The New Pornographers: Challengers

The New Pornographers: Challengers

If previous New Pornographers albums are the musical equivalent of Jolt Cola, Challengers is the caffeine-free diet version: less sugary, more mature, initially not as invigorating, but ultimately just as addictive. It's the inevitable response to 2005's Twin Cinema, a benchmark that culminated the Canadian power-poppers' hyperactive "three hooks for every song" phase. In contrast, Challengers' songs are given room to stretch out and breathe, to reveal their gooey centers at a (relatively) leisurely pace, rather than jumping frantically out of the speakers. Challengers might not grab listeners right away—it's definitely a grower—but a little patience will help reveal the most consistent Pornos album yet.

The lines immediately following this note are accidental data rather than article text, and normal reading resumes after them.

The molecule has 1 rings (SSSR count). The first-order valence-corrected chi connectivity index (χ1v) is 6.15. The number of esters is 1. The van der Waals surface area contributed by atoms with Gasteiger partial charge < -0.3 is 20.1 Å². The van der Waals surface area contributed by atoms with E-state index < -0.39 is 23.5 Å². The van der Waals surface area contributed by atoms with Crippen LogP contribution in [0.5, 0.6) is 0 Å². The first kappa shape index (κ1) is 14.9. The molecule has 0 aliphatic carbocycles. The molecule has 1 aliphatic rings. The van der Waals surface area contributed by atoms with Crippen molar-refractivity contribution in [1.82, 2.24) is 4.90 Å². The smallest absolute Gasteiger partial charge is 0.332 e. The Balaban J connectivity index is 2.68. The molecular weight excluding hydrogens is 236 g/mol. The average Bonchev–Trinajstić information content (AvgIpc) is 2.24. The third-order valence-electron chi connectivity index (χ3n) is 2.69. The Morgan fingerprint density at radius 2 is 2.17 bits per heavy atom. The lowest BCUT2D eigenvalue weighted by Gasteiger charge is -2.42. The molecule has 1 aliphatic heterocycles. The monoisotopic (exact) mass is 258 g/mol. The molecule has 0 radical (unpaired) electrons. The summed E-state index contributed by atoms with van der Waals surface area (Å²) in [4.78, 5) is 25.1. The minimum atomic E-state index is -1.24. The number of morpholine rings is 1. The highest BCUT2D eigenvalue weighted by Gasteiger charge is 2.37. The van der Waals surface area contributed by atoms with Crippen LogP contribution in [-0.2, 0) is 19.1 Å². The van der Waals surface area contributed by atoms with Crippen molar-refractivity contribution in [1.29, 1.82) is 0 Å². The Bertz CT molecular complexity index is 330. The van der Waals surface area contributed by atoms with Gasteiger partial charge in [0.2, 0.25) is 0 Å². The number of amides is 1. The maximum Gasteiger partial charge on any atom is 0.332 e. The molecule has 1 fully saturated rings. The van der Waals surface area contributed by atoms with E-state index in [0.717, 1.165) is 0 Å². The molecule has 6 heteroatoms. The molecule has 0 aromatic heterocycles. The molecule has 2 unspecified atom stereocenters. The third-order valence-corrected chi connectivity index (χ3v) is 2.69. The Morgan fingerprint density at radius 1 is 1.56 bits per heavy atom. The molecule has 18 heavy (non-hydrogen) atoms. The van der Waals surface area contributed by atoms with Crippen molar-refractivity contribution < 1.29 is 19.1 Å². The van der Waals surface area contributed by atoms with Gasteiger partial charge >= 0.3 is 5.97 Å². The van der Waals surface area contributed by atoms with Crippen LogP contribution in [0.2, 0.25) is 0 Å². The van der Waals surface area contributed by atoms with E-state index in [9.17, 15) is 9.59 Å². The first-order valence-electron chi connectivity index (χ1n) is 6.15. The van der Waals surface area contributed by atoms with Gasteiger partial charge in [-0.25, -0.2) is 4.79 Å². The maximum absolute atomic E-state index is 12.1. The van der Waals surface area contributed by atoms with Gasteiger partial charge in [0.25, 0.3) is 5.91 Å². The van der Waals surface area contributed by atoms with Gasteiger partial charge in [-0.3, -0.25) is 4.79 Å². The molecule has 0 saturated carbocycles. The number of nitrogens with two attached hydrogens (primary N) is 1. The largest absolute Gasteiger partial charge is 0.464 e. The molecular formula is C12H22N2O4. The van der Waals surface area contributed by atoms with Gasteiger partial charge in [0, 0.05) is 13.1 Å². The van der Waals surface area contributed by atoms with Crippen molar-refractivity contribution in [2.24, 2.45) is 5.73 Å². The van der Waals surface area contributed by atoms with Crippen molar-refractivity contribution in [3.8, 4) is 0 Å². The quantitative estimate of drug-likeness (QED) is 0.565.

Always a generous collective of strong musical personalities, The New Pornographers have one member who's more equal than the others—principal songwriter A.C. Newman, who crafted Challengers as a sequel of sorts to his stellar solo effort The Slow Wonder. Both albums are heavy on contemplative, midtempo rockers with a strong melancholic streak. The title track gets one of Newman's prettiest melodies, making it a natural showcase for Neko Case's subdued, vulnerable vocal. But Newman saves the saddest song—"Unguided"—for himself, letting it slowly swell into his best sing-along since "The Bleeding Heart Show." Dan Bejar of Destroyer is still playing the role of eccentric jester, and his three contributions—"Myriad Harbour," "Entering White Cecilia," and "The Spirit Of Giving"—drip with perverse charm, as always. But The New Pornographers is unmistakably a vehicle for Newman's songwriting, which is pure pop genius even with half the sweetness.

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